Before I get started, some background, skip if you don't care: I am not formally educated in Spanish. I learned (and am still learning, but I can now say that I'm fairly fluent) it on my own as a second language with free YouTube lessons, personal study, and kind of jumping into it. I do have family that speaks the language, but most grammatical topics, including the subjunctive, were new things to me about a year or so ago. I say this because, if I do make a mistake, and someone were to correct me, I would welcome it. I hope it helps someone out there, though, this is just how I've taken to thinking about the subjunctive and I think it could help a little bit.
The topic at hand: the subjunctive. The big bad wolf. Everyone talks about it, right? How hard it is to master, how knowing it demonstrates mastery. How we English speakers ourselves say that it's too much, for being so rare in English. Well, the truth is, it's none of those things. It's actually fairly simple. I also think that learning "triggers" is a good way to get started, but the natural consequence is that learners keep looking for triggers without an actual understanding of why they "trigger" that mood. Let me explain…
We say that English doesn't use the subjunctive as much as Spanish does, and that's about true I think, but we fail to realize just how often we use it in English, too. And I think it's helpful to understand how it's used in English, to elaborate on how it might be used in Spanish. There are many parallels in English and in Spanish with the subjunctive, or at least just enough to understand how it is used at a basic level.
I am not religious, but let's look at this phrase: God bless you. We English natives all know it, right? Notice anything strange about it?
Why isn't it… "God blesses you"? That would make sense, grammatically, in almost any other circumstance. Well let's look at it like this, "God blesses Adam". That also makes sense, right? But what's the difference? The meaning, right? So, if I said, "God blesses you", I'm telling you something that he, in reality, does. I'm just stating a fact.
When I say, "God bless you", I'm imposing my will for God to bless you, of which I am uncertain/I have no way of knowing if he currently does or not. Spanish has this very phrase, "que dios te bendiga". That verb, bendecir, is to bless. And if I wanted to state that God does in reality bless you, I would say "dios te bendice". He does that thing. My will or lack thereof is irrelevant. It is a fact. I know it as a fact.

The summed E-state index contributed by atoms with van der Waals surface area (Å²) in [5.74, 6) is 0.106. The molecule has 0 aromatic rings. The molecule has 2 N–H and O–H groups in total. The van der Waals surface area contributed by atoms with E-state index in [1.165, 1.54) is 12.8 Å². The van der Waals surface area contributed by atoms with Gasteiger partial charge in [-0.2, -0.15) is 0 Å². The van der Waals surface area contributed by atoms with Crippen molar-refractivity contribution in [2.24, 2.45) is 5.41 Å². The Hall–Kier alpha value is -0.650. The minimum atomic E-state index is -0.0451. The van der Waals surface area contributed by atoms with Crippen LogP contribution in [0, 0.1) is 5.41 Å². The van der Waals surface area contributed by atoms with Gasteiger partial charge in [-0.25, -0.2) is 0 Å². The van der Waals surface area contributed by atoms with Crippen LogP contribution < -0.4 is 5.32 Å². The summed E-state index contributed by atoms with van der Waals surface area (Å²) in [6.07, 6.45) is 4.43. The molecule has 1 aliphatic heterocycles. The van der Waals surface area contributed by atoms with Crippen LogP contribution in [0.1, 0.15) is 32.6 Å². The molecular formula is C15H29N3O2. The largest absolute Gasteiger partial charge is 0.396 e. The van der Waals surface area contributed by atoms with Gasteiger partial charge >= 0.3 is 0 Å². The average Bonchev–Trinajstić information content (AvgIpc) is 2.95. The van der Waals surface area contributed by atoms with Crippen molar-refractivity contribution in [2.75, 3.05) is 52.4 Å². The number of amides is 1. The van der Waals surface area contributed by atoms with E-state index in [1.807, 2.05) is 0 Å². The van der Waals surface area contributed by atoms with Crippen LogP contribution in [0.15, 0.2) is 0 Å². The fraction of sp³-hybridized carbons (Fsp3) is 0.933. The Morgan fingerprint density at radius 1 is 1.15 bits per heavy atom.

Let's look at another parallel, "if I were you". Some English natives might say, "if I was you", but I think most of us would agree that it kind of sounds wrong. Why? "Were" in this specific context indicates hypothesis, non reality, something that we do not know to be true. Spanish, also has a direct translation, "si yo fuera tú". If you ever want to say, "if I were to…" "if I had done X"… then use the imperfect past subjunctive.
One way Spanish is unique in the subjunctive (I think, maybe I'm missing something) is its use of it, when relating to what I think of as subjective impact. What does this mean? Something made me personally (or someone else) feel some type of way. The feeling is fact, the reason is uncertain. I don't know exactly how to explain this in as much depth, with as much English examples, because I think English doesn't use it like that, but here are some examples:
"It made me mad that you said that" "Me enojó que dijeras eso" (Subjuntive is past, because the action done to me is in the past)
"I'm glad (it gladdens me) that you're okay" "Me alegra que estés bien" (Again, subjunctive follows the present tense verb, remains also a "present" tense subjunctive)
"Me gusta que le guste" "I like that he likes it"
"Le encanta que yo la llame en la mañana antes de que trabajemos " "She loves that I call her in the morning before we work"
That last one is related to my last point. "I call" takes the subjunctive because it personally impacts "her" in an emotional way. "We work" takes the subjunctive, not because antes de que is a "trigger", but rather because whatever follows antes de que is the future, that hasn't happened yet, but at some point will, but when is not being specified. It is uncertain. When "we" do that is not being conveyed, nor is it meant to be conveyed in this circumstance. It is simply before something that will happen, happens.
For example, let's look at "antes de que's" inverted cousin, "después de que". This can either take subjunctive or not. But why? Because it can be used in the past or the future. I can say, "me llamó después de que llegué a la casa (important, the accent on llegué, this is the past)". "He called me after I got to the house". No subjunctive, because it happened, in reality. I could say, "mi hijo, báñate después de que llegues a la casa, esta noche iremos donde tu tía". "Son, bathe yourself after you get to the house, we're going to your aunt's tonight".
If I say this, it implies something in the future that hasn't passed yet, and we haven't specified when in the conversation, nor do we know when my son will get home.
I hope this helps and wasn't too long winded, and I hope overall that it's understood.